750 gr. A-Max or ULD RBBT at 2900 fps in 34” barrel length
    Designed for heavy game hunting where legal and extreme range target shooting.
    Appropriate powders: H-50BMG, WC872, H-US869, VV 20N29

    http://www.longrangehunting.com/forums/f19/allen-mags-33058/
     
    Last edited: Mar 3, 2009
  7. benich

    benich Member

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    Lilja - Krieger then others can follow. Lothar Walther were great on my State Arms rifles 36" barrel length. If your not worried about accuracythen you can drop down a few hundred dollars & get some 4140 chrome moly barrels from Legamec, Safety Harbor, Bohica, Serbu etc. They will sell you a barrel, you just have to ask.
     
    Last edited: Apr 21, 2009
  8. Fiftydriver

    Fiftydriver <strong>Official LRH Sponsor</strong>

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    JackRabbitSquare,

    Something like this?

    [​IMG]

    Left to right, standard 50 BMG, 510 Allen Magnum and then 50 Allen Tactical, all loaded with the 750 gr A-Max.

    There is more to an improved 50 BMG then just shooting a standard 50 BMG round and ejecting a fully formed improved round. The shoulder/body junction needs to be annealed very well or you will never get a sharp shoulder on fireforming, brass is much heaiver then conventional cases and pressures are far less then most modern conventional magnums so you need a soft shoulder to blow out fully.

    Also, the brass on the BMG is thick. Blow it out to reduce body taper and it will increase sizing pressure needed to FL size it and because of the size of the round, you should FL size your brass everytime to insure easy chambering. You do not need to bump the shoulder much but just enough to chamber easily.

    If you accept these few things, the improved BMGs are fun to work with and rewarding for sure.
     
  9. JackRabbitSquare

    JackRabbitSquare Well-Known Member

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    When fire forming do you use a live round or something like the cream of wheat trick?

    I like the idea of the improved case but I'm not sure if I want to sign up for that much work. With the cost of BMG components going up all the time it is going to be an expensive rifle to feed. But on the same token I want to build the best rifle I can so why not go for broke. :D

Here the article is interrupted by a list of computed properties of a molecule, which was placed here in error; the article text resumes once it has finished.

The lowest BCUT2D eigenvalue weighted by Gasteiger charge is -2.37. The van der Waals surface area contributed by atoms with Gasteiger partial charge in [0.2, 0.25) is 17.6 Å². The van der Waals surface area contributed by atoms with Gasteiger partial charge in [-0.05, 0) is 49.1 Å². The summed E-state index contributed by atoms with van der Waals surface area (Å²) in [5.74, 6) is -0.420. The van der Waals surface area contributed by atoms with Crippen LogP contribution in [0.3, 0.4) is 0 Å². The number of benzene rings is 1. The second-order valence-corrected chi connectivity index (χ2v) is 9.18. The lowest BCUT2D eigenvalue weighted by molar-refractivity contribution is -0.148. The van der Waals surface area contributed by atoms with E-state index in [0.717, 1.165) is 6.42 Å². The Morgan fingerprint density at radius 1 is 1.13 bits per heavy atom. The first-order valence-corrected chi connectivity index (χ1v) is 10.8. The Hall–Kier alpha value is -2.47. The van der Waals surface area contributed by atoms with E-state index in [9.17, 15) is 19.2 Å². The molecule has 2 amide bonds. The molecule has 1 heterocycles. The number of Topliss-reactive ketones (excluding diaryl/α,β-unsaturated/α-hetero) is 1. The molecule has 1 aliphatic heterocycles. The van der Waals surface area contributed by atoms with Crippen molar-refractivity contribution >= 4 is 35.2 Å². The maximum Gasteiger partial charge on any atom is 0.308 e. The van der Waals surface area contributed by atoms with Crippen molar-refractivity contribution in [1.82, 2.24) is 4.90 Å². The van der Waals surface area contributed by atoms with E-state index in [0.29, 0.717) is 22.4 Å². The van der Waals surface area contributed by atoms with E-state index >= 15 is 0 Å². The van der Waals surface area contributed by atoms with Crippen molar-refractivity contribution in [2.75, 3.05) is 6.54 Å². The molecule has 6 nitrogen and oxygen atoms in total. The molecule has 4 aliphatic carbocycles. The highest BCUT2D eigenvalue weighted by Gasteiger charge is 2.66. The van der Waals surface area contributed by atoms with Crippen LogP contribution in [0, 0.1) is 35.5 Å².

10. Fiftydriver

    Fiftydriver <strong>Official LRH Sponsor</strong>

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    With a case this large and with brass walls this thick and heavy, you really have to use a live fireforming process to fully form a case. The good news, generally, fireforming loads shoot EXTREMELY well even at long range. A couple weekends ago I took a customers 510 AM out to test it for accuracy and with fireforming loads, it was easily 3/4 moa at around 1100 yards.

    Shooting a BMG is expensive but so are any of the other high intensity rounds. If you look at brass costs, look at the 338 Lapua, you will be paying around $2.40 to $2.60 per case. I just picked up 100 Win 50 BMG cases for $2.00 each so its actually cheaper there.

    Bullets are spendy, no doubt, you will be looking at around $2.00 each for match bullets, around $1.00 each for new surplus bullets. If you look at some of the new custom long range bullets in conventional calibers, they are in this same price range...... Certainly some are much cheaper so on average the BMG is more expensive but remember you will not be putting 100 rounds through a BMG rifle in a session or even weekend.

    Primers are much more expensive then conventional primers but this is not a huge investment for 500 primers, well under $200 and 500 shots out of a single shot BMG is alot of shooting.

    Powder, this can vary GREATLY. Most of the surplus powder out there such as WC860 and WC872 work great in the BMG as thats what they were made for but they are dirty and a bit sensitive to temp changes. Still at around $60 per 8 lbs, its hard to beat for plinking loads.

    For match ammo, H-50BMG works great but is about 2.5 times more expensive then the surplus powders. VV 20N29 is a great match powder as well but even more spendy.

    So for high volume shooting ammo, the surplus powders are great, when you want to get serious, get some good powder.

    Yes they are more expensive but not dramatically more then the top end conventional chamberings.
     
  11. edge

    edge Well-Known Member

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    Probably a stupid question, BUT :)

    Can you shoot a 750 grain bullet sub sonic with a 15 twist?

    edge.
     
  12. JackRabbitSquare

    JackRabbitSquare Well-Known Member

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    Yeah I've compared shooting the BMG to my 338 UM and realistically it isn't THAT much more expensive. Especially since I was paying $2.50 a round for loaded 338UM before I started reloading for it.

    2x the powder, primers are 10x the cost but the bullets and brass are comparable.

    That's good news about fire forming though. Using a live round for fire forming, and one that seems to shoot well, would be a big difference. I might have to think about this some more. I could probably get a bunch of Military pulled bullets and powder for the fire forming. I know LOTS of people who want to shoot the rifle when I get it done. lol

    Plinking and letting others play with the cheap stuff and then use the fire formed brass for some good long range match quality ammo might be the way to go.
     
  13. Fiftydriver

    Fiftydriver <strong>Official LRH Sponsor</strong>

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    I believe a 1-15 would work subsonic but I have never tested it to see if it would. I know that all of the 50 piecekeepers I have seen were using 1-15 barrels. That wound is based on the 460 Wby necked up.
     
  14. edge

    edge Well-Known Member

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    Thanks :)